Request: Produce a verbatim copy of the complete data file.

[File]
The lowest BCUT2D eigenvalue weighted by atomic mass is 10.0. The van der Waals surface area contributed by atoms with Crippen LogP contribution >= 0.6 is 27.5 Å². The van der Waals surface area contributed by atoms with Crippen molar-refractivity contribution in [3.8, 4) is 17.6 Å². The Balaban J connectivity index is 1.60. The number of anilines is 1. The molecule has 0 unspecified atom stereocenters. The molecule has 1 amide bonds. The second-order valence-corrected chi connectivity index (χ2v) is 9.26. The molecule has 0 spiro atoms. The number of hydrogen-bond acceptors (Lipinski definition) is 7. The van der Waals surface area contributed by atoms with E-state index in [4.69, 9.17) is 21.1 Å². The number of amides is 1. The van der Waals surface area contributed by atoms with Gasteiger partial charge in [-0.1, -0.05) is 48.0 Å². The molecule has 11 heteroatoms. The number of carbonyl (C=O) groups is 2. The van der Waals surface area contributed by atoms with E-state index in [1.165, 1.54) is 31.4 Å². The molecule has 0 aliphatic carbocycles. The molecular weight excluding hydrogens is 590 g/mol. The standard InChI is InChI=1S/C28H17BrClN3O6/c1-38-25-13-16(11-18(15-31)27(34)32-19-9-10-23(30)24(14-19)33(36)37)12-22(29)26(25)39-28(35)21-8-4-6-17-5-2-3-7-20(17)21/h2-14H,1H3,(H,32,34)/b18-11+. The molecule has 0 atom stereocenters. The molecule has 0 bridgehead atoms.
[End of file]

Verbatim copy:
The lowest BCUT2D eigenvalue weighted by atomic mass is 10.0. The van der Waals surface area contributed by atoms with Crippen LogP contribution >= 0.6 is 27.5 Å². The van der Waals surface area contributed by atoms with Crippen molar-refractivity contribution in [3.8, 4) is 17.6 Å². The Balaban J connectivity index is 1.60. The number of anilines is 1. The molecule has 0 unspecified atom stereocenters. The molecule has 1 amide bonds. The second-order valence-corrected chi connectivity index (χ2v) is 9.26. The molecule has 0 spiro atoms. The number of hydrogen-bond acceptors (Lipinski definition) is 7. The van der Waals surface area contributed by atoms with E-state index in [4.69, 9.17) is 21.1 Å². The number of amides is 1. The van der Waals surface area contributed by atoms with Gasteiger partial charge in [-0.1, -0.05) is 48.0 Å². The molecule has 11 heteroatoms. The number of carbonyl (C=O) groups is 2. The van der Waals surface area contributed by atoms with E-state index in [1.165, 1.54) is 31.4 Å². The molecule has 0 aliphatic carbocycles. The molecular weight excluding hydrogens is 590 g/mol. The standard InChI is InChI=1S/C28H17BrClN3O6/c1-38-25-13-16(11-18(15-31)27(34)32-19-9-10-23(30)24(14-19)33(36)37)12-22(29)26(25)39-28(35)21-8-4-6-17-5-2-3-7-20(17)21/h2-14H,1H3,(H,32,34)/b18-11+. The molecule has 0 atom stereocenters. The molecule has 0 bridgehead atoms.